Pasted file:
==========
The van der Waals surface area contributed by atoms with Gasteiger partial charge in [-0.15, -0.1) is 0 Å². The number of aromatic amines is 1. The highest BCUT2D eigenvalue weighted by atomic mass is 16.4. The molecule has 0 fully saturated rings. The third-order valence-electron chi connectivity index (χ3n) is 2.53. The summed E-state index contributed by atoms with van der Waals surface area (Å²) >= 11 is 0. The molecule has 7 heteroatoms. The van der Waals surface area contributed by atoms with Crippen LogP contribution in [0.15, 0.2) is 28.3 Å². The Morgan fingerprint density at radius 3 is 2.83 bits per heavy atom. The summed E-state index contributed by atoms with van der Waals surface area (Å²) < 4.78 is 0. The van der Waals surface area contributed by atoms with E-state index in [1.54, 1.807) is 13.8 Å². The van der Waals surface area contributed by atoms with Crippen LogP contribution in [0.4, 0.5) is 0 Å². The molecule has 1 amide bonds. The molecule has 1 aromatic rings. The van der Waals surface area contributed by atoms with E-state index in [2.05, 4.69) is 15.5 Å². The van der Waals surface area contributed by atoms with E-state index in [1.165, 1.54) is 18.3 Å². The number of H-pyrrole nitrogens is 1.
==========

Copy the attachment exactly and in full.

The van der Waals surface area contributed by atoms with Gasteiger partial charge in [-0.15, -0.1) is 0 Å². The number of aromatic amines is 1. The highest BCUT2D eigenvalue weighted by atomic mass is 16.4. The molecule has 0 fully saturated rings. The third-order valence-electron chi connectivity index (χ3n) is 2.53. The summed E-state index contributed by atoms with van der Waals surface area (Å²) >= 11 is 0. The molecule has 7 heteroatoms. The van der Waals surface area contributed by atoms with Crippen LogP contribution in [0.15, 0.2) is 28.3 Å². The Morgan fingerprint density at radius 3 is 2.83 bits per heavy atom. The summed E-state index contributed by atoms with van der Waals surface area (Å²) < 4.78 is 0. The van der Waals surface area contributed by atoms with E-state index in [1.54, 1.807) is 13.8 Å². The van der Waals surface area contributed by atoms with Crippen LogP contribution in [0.4, 0.5) is 0 Å². The molecule has 1 amide bonds. The molecule has 1 aromatic rings. The van der Waals surface area contributed by atoms with E-state index in [2.05, 4.69) is 15.5 Å². The van der Waals surface area contributed by atoms with E-state index in [1.165, 1.54) is 18.3 Å². The number of H-pyrrole nitrogens is 1.